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"It's 1991 all over again," Jim Cramer told the viewers of his "Mad Money" TV show Thursday.
Cramer said there was a looming real estate crisis then and the markets were in a tailspin. He said it was
who sounded the all clear, but its comments were largely ignored. Cramer said the naysayers were proved wrong and the financials recovered.
Cramer said history is repeating itself when
, a stock which he owns for his charitable trust,
Action Alerts PLUS, came out today and said that things are getting better. Cramer believed the call is right on target.
Cramer said that despite all of the worries over continued foreclosures, credit card delinquencies and credit woes, he's putting his faith in JPMorgan CEO Jamie Dimon, who's in the trenches and should know better than anyone else where the market is really headed.
Cramer said those who don't believe JPMorgan's call that the economy is improving are wrong. He said negativity may sound credible on TV, but it's not based on facts.
In the "Executive Decision" segment, Cramer spoke with Moshe Gavrielov, president and CEO of
, to find out why this semiconductor company has not participated in the tech rally so far. Since Cramer last recommended Xilinx on March 17, the stock has stagnated.
Gavrielov said supply issues were to blame for the company not being able to meet its demand. However, he noted that all issues are now behind them and Xilinx is running at full capacity.
Gavrielov said that unlike mass production chipmakers like
, Xilinx makes customized programmable chips that and allows its 20,000 customers to modify its chips to meet their needs. He said the infrastructure is far more complex than more traditional environments.
When asked about the markets going forward, Gavrielov said that Xilinx has a good portfolio of products and the industry is shifting towards the programmable chips the company makes. He said the company is also diversifying away from infrastructure and into consumer, military and aerospace markets in the U.S. and abroad.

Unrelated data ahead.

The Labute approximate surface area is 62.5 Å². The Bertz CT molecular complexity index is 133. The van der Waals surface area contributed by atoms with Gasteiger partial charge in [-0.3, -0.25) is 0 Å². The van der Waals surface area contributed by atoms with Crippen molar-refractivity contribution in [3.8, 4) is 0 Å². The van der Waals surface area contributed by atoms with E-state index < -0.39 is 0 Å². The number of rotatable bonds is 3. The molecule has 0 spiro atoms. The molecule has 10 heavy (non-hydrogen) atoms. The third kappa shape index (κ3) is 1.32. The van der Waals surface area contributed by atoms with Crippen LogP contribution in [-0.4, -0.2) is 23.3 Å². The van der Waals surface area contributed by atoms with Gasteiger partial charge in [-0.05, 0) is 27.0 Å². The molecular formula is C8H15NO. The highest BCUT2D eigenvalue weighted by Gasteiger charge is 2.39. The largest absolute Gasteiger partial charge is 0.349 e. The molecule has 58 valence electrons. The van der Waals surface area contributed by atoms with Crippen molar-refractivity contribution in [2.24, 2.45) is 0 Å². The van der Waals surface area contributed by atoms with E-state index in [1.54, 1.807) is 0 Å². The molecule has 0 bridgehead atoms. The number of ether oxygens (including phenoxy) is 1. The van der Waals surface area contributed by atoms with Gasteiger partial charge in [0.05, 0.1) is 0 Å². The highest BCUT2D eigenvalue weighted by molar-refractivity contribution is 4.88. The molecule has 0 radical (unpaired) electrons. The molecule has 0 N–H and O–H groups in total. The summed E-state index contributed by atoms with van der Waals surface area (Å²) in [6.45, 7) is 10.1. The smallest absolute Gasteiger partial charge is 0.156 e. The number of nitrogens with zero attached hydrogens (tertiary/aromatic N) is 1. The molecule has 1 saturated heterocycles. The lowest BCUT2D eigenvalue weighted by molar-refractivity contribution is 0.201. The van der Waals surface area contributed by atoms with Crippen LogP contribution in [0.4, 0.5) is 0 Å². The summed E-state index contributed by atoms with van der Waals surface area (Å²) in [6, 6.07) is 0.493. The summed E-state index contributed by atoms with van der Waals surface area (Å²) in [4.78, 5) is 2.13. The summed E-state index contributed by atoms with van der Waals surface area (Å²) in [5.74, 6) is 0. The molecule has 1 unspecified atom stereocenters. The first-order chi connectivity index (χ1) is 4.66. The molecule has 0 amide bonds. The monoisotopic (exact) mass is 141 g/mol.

Cramer said he would stick with Xilinx and thinks the industry and the company will only improve from here.
Does a disappointing quarter from
mean that the entire cellphone industry is doomed?
says global demand is weak, should you sell everyone? Cramer said absolutely not, and added both of these companies to his "Sell Block."
Cramer said he's seen this pattern time and time again: Weak players in an industry blame the market at large for their own shortcomings. He said that Nokia's own numbers show strong demand for smartphones not the products people want.
In the case of Dell, Cramer said this serial disappointer blamed higher component costs and weak enterprise demand for its problems. Yet just days later,
delivered a blowout quarter. It's easy to surmise then, that all those Intel chips aren't going into Dell computers.
Cramer said he still expects
, which reports next week, to knock one out of the park with their earnings. He said to not let the excuses from weaker players cloud investors' judgement. Cramer said investors need to own some Apple ahead of the quarter.
In his "Eureka Moment" segment, Cramer credited
by David Bunting and Brett Haire at TheStreet.com that finally solved the problem of how to price those bank warrants the government receiveed when it loaned the TARP money.
According to Cramer, the issue of how to price these warrants as banks begin to repay their TARP loans has confounded everyone. Charge too little and the taxpayer pays, charge too much and the banks suffer. The answer? According to Bunting and Haire, it's to auction them off.
Cramer called this solution simple, elegant and brilliant. He said the Treasury already knows how to run auctions, he said, as they auction off bonds daily. And in this case, everyone wins.
Cramer was bullish on
Nordic American Tanker
United Parcel Service
He was bearish on
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At the time of publication, Cramer was long JPMorgan Chase, Wells Fargo.
Jim Cramer, host of the CNBC television program "Mad Money," is a Markets Commentator for TheStreet.com, Inc., and CNBC, and a director and co-founder of TheStreet.com. All opinions expressed by Mr. Cramer on "Mad Money" are his own and do not reflect the opinions of TheStreet.com or its affiliates, or CNBC, NBC UNIVERSAL or their parent company or affiliates. Mr. Cramer's opinions are based upon information he considers to be reliable, but neither TheStreet.com, nor CNBC, nor either of their affiliates and/or subsidiaries warrant its completeness or accuracy, and it should not be relied upon as such. Mr. Cramer's statements are based on his opinions at the time statements are made, and are subject to change without notice. No part of Mr. Cramer's compensation from CNBC or TheStreet.com is related to the specific opinions expressed by him on "Mad Money."
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